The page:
The R5 is Canon’s answer to all the fans wanting the best. Dual card slots. Flip out screen. A scary good IBIS system. Like gimbal good. Considering it’s Canon’s first foray into IBIS, it’s absurdly well done. It’s all there.

Canon’s EOS R5 is the camera we all wanted the EOS R to become. Now that it’s out in the wild, the mirrorless camera war has truly begun. 

What You Might Not Like: The price. There’s a caveat to the price in that at $3800; it’s priced competitively against its competition, and well under the Canon’s current flagship DSLR, the 1DX Mark III. 

New storage options. When you start reaching for high framerate 4K or 8K, standard SD cards don’t cut it. You’ll need to invest in CFExpress cards, quickly getting close to $1000 in price. While the body may be competitively priced, the actual cost is something else entirely. 

Post-production. This only applies to videos shot in 4K120p or 8K. There is simply no way to get around the fact you’ll need a beast of a computer. Even mid-range computers will not be able to handle 8K timelines. One good note is the new RTX 3000 cards out of Nvidia. Price points are reasonable, and paired with a high core count AMD Ryzen CPU; you will be able to build a solid editing rig.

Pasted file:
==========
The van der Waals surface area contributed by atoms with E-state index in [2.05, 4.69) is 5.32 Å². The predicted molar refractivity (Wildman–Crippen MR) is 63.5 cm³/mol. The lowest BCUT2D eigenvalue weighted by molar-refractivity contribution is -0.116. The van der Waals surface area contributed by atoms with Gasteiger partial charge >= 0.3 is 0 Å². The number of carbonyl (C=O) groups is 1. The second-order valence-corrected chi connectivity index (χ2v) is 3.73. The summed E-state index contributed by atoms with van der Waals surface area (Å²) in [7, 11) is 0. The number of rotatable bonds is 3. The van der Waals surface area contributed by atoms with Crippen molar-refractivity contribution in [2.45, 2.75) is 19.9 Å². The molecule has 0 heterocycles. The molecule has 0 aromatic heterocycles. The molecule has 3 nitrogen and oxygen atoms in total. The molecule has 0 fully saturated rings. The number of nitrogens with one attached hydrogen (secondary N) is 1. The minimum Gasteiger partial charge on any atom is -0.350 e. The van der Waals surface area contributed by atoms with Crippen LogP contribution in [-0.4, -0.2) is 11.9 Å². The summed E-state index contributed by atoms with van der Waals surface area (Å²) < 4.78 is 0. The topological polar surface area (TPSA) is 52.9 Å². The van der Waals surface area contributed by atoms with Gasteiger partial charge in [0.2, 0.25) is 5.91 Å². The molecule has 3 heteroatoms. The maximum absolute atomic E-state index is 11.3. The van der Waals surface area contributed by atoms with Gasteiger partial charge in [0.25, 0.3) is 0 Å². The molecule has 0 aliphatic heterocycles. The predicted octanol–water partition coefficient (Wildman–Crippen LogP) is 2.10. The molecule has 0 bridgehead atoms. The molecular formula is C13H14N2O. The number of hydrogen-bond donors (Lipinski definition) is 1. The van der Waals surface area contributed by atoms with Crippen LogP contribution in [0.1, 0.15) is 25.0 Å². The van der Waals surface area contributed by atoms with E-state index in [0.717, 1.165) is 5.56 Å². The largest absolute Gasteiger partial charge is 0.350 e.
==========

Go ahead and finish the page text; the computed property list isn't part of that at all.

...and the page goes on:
Lenses. First, Canon has exceptional glass. There’s no debate there. The issue is the company lacks budget-friendly options similar to Sony’s E-mount. You won’t find Tamron or Sigma lenses for the RF mount. Hopefully, that changes in the future, but Canon fans are stuck paying the Canon premium until then. If you have the cash, it’s not an issue. Lack the funds? I’d turn towards Sony. 

Canon EOS R6

Are you a Canon fan who wants money left for lenses? Good news because alongside the EOS R5 is the Canon EOS R6. At $2500, the EOS R6 feels like the sleeper of the rash of mirrorless camera releases. 

It also can claim the ability of not killing your computer when it comes to your editing process. The R6 is basically the R5 without the high-resolution sensor. Instead of 45 megapixels, it sticks with a 20MP CMOS sensor. Sure, you won’t get 8K video or 4K120p. However, 4K60p is there along with the rest of the specs from the R5. 

Think of the EOS R6 as the budget-friendly R5 in every aspect. You won’t have to upgrade your computer. The dual card slots are SD UHS-II. If Sigma or Tamron had released lenses for the camera, we would be having a different conversation on the best mirrorless camera of 2020.